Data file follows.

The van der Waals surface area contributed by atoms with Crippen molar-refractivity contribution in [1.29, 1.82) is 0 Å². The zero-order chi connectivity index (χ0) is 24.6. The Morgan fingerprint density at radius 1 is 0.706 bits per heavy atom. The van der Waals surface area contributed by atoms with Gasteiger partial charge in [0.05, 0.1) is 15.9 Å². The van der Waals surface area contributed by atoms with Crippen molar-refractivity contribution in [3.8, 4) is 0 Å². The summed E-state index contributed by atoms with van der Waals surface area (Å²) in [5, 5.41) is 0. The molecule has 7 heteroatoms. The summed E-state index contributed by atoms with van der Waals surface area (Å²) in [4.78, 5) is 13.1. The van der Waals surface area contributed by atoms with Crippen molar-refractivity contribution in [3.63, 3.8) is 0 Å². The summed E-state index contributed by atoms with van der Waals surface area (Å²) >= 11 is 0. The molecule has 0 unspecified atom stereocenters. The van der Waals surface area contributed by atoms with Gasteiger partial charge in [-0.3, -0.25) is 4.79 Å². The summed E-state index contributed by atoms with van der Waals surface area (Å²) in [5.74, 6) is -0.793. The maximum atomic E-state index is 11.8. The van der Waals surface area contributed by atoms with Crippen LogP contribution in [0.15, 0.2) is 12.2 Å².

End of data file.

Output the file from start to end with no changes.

The van der Waals surface area contributed by atoms with Crippen molar-refractivity contribution in [1.29, 1.82) is 0 Å². The zero-order chi connectivity index (χ0) is 24.6. The Morgan fingerprint density at radius 1 is 0.706 bits per heavy atom. The van der Waals surface area contributed by atoms with Gasteiger partial charge in [0.05, 0.1) is 15.9 Å². The van der Waals surface area contributed by atoms with Crippen molar-refractivity contribution in [3.8, 4) is 0 Å². The summed E-state index contributed by atoms with van der Waals surface area (Å²) in [5, 5.41) is 0. The molecule has 7 heteroatoms. The summed E-state index contributed by atoms with van der Waals surface area (Å²) in [4.78, 5) is 13.1. The van der Waals surface area contributed by atoms with Crippen molar-refractivity contribution in [3.63, 3.8) is 0 Å². The summed E-state index contributed by atoms with van der Waals surface area (Å²) >= 11 is 0. The molecule has 0 unspecified atom stereocenters. The van der Waals surface area contributed by atoms with Gasteiger partial charge in [-0.3, -0.25) is 4.79 Å². The summed E-state index contributed by atoms with van der Waals surface area (Å²) in [5.74, 6) is -0.793. The maximum atomic E-state index is 11.8. The van der Waals surface area contributed by atoms with Crippen LogP contribution in [0.15, 0.2) is 12.2 Å².